Friday, 1 May 2009


Practice means "to do". I am thinking of spiritual practice here. But the same is true of a doctor's practice: it is what they do. We expect that a lifetime of doing means we get better at it, but the "getting better" is quite different from the advancement expected from a student, for instance.

Consider waves moving sand and pebbles up and down a beach. That is what waves breaking on the shoreline do. We glibbly say that waves shape the shoreline rocks, but there's a lot more going on. These waves give some insight as to how spiritual practice brings about spiritual change.

For the wave there is power in each moment. Sometimes it is shoreward, until the power over-reaches itself. The surface water moving fastest begins to move faster than the body can sustain. The finest droplets, more mobile than the rest, leads the way but it has gone too far; there is no water beneath it so it drops. The wave's momentum means solid water follows, falling into the undertow beneath to create swirling eddies of foam. This is our daily experience.

Having lost its power, the water falls onto water and moves with it. But this water is directed by the sloping ground beneath, and the cyclic movement of the waves would leave a vacuum if this undertow were not there to rush in and fill it. So more water surges upward for a new wave, driven half the time back toward the shore by the tide's rhythmic flow. Our interaction with our surroundings have similar self-sustaining patterns.

Water is heavy, and like a child on a swing the movement reinforces itself, driven by the shape of the shore, wind and tide. This power is dispassionate and relentless. Anything small enough is caught up in the motion — sand, seaweed, flotsam, pebbles. It isn't intentional, but these have their own movement, their own actions and consequences. Of course, we aspire to include intention and consciousness, but the same is true for us: our activity has its own power.

Consciousness, as something we do, has the power to move cliffs. If we can truly be, aware of the present moment and acting from that consciousness, our intentional mind can (at some point) have the power of the wind and the waves. For then we are an agent in the only place Life happens — Now. But for most of us that is patchy at best. No surprise then, that more of us aren't "rock-shapers" yet!

The relentless movement of the shore has its own dynamic, its own shape and rhythm. Variation at this level is with the tide, the weather and the seasons. Every wave is part of this unchanging pattern: slow changes that build sand in one place while dredging it from another. The sand has its own movement. They are interdependent: if the sand was not there, the wave would break somewhere else. Each wave has no control at this level. Behaviour is a cummulative concequence of particular, habitual, interactions.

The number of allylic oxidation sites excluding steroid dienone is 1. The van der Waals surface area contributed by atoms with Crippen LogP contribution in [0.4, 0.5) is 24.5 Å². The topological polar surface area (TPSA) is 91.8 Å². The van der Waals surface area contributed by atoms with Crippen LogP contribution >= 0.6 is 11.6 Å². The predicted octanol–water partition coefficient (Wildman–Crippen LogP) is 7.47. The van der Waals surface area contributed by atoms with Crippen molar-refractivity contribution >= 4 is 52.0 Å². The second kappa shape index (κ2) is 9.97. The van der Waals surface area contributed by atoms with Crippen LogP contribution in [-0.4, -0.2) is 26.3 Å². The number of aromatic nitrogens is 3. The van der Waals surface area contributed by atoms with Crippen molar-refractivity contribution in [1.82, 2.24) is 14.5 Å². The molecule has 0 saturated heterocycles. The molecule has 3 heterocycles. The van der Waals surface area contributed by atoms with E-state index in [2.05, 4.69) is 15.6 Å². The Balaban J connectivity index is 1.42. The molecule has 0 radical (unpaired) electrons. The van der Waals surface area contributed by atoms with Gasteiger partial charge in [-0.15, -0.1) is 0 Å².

On a time scale unknown to wind and water, sand and pebbles, the rocks themselves are also changing. Scientists might talk of friction and erosion caused by a grain of sand or a stone rubbing on the rock's surface. But we may as well say that raindrops causes a flood for the amount of understanding that give us. The incessant waves are part of an equally obdurate form. Swirls and eddies maintained by the to-ing and fro-ing of mobile matter have their own relentless cycles. These are the energies of life (and why I practice Taiji).

Sand and pebbles are the same stuff as the rocks they move over. It is inconceivable that their effects would not be mutual. So pebbles become sand, and the rocks themselves also yield of themselves under such an uncompromising onslaught.

Do the waves form the cliffs? Maybe, but it is futile to think each wave sculpts the cliff it breaks upon. In the same way, it is futile to think each practice shapes who we are. It is neither the water nor the sand it carries that makes the rock the shape it is, but the the pattern the waves fall into. The pattern is a nebulous thing without matter or energy, hardness or strength, yet without it the rocks would never change. It is the pattern of our daily life that is our power, too. This is a much bigger investment than an interest, something to try.

In the same way spiritual (or any other) practice is just activity. It is what we do, and can have no more effect than that. I for one tend to take my spiritual practice too seriously. But when I look at the waves, they play! Frolicking and dancing or angrily pounding, they do what they do with their whole being, having no thought or intention except to be what they are. Practice does not change us in the way we learn to drive a car, for instance. That just changes the practice.

But if it is in my nature to practice, having formed a lifelong habit of sitting in meditation, I miss it when I miss it. Like a swirling pebble wearing a hole in a rocky outcrop, it has made its own shape. In turn, the water that drives the pebble flows differently because the hole exists.

Is it the habit that changes us? No, that is just change at the level of behaviour. Perhaps change occurs in the dynamic equilibrium we call living, the rhythm of action and withdrawal, doing and reflection, interacting with our surroundings. Part of that scenario is us, how we are. Some parts of us are the sand and some parts are rock. Do our individual actions changes us as people? Superficially perhaps. Can singleminded patterns of behaviour change our being? Its inescapable.

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